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Elon Musk: China's trade policy 'like competing in an Olympic race wearing lead shoes'

President Donald Trump has spent the last week railing against trade policies that allegedly put the U.S. companies at a disadvantage.

Though economists, fact-checkers and even members of Trump's own party have called the president's international trade analysis into question, inventor and Tesla chief executive Elon Musk appears to agree (in part) with Trump.

Musk, 46, was a member of Trump's advisory council before stepping down following the president's decision in June to pull the United States out of the Paris climate agreement.

Amid a series of tweets Thursday, Musk - apparently frustrated by the Asian nation's import duties - compared China's trade policy to "competing in an Olympic race wearing lead shoes."

Musk made his argument after responding to a Trump tweet demanding that China reduce its trade deficit with the United States.

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"Do you think the US & China should have equal & fair rules for cars?," Musk tweeted. "Meaning, same import duties, ownership constraints & other factors."

Musk continued to lay out his frustration with the current trade relationship, pointing out a significant disparity in the import duties each country places on the other nation's cars.

He tweeted, "For example, an American car going to China pays 25% import duty, but a Chinese car coming to the US only pays 2.5%, a tenfold difference" and "I am against import duties in general, but the current rules make things very difficult. It's like competing in an Olympic race wearing lead shoes."

Do you think the US & China should have equal & fair rules for cars? Meaning, same import duties, ownership constraints & other factors.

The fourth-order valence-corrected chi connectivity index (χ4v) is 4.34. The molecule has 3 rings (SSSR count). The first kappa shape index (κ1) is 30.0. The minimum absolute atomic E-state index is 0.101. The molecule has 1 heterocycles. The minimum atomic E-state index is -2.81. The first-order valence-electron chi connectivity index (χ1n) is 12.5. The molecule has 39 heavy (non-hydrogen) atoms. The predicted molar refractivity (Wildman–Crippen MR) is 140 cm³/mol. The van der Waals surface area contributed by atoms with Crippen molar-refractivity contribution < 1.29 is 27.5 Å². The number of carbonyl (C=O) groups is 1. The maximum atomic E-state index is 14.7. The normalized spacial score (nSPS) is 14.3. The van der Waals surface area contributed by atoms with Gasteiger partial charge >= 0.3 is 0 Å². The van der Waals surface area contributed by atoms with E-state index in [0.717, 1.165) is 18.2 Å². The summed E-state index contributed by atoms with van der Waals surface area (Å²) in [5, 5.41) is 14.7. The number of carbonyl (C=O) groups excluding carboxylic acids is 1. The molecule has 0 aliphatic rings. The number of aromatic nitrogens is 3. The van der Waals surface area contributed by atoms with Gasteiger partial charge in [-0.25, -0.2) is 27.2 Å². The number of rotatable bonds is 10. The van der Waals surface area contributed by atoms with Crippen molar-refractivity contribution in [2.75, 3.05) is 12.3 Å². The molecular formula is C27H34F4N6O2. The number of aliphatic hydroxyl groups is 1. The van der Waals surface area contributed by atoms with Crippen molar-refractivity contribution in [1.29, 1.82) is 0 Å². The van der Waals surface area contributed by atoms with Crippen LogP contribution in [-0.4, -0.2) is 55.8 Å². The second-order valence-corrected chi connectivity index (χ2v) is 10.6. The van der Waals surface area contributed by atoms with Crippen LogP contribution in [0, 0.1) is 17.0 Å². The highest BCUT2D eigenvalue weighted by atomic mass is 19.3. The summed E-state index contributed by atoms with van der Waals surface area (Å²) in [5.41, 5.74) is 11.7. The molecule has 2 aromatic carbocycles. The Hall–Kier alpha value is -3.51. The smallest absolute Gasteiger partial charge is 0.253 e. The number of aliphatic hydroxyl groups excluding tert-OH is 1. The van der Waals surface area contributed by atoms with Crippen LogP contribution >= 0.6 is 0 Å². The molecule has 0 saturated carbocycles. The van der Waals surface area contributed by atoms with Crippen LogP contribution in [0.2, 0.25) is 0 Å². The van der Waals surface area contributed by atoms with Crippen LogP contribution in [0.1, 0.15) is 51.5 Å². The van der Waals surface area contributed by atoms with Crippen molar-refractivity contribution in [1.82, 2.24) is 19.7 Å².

Musk also noted that, U.S. auto companies in China are barred from owning "even 50% of their own factory," while there are five "100 percent China-owned EV auto companies in the U.S."

Musk finished his tweets by pointing out that he'd raised his concerns with the Obama administration, but "nothing happened".

"Hope this does not seem unreasonable," he tweeted in conclusion.

Trump did not immediately respond to Musk's flurry of tweets.

Talk of tariffs on aluminum and steel has captivated conversation in the nation's capital ever since Trump tweeted that "trade wars are good, and easy to win" earlier this month. The president said he would introduce tariffs of 25 percent on imported steel and 10 percent on aluminum, figures that sent minor shock-waves through the stock market.

Though automakers like General Motors say the vast majority of the steel they use is domestic in origin, experts warn that tariffs will increase the price of steel and auto parts, as well as the price of cars.

On Thursday, Trump said he intended to impose tariffs on imported steel and aluminum, but may exempt imports from Canada. The ultimate decision, he said, will hinge upon negotiations with the North American Free Trade Agreement.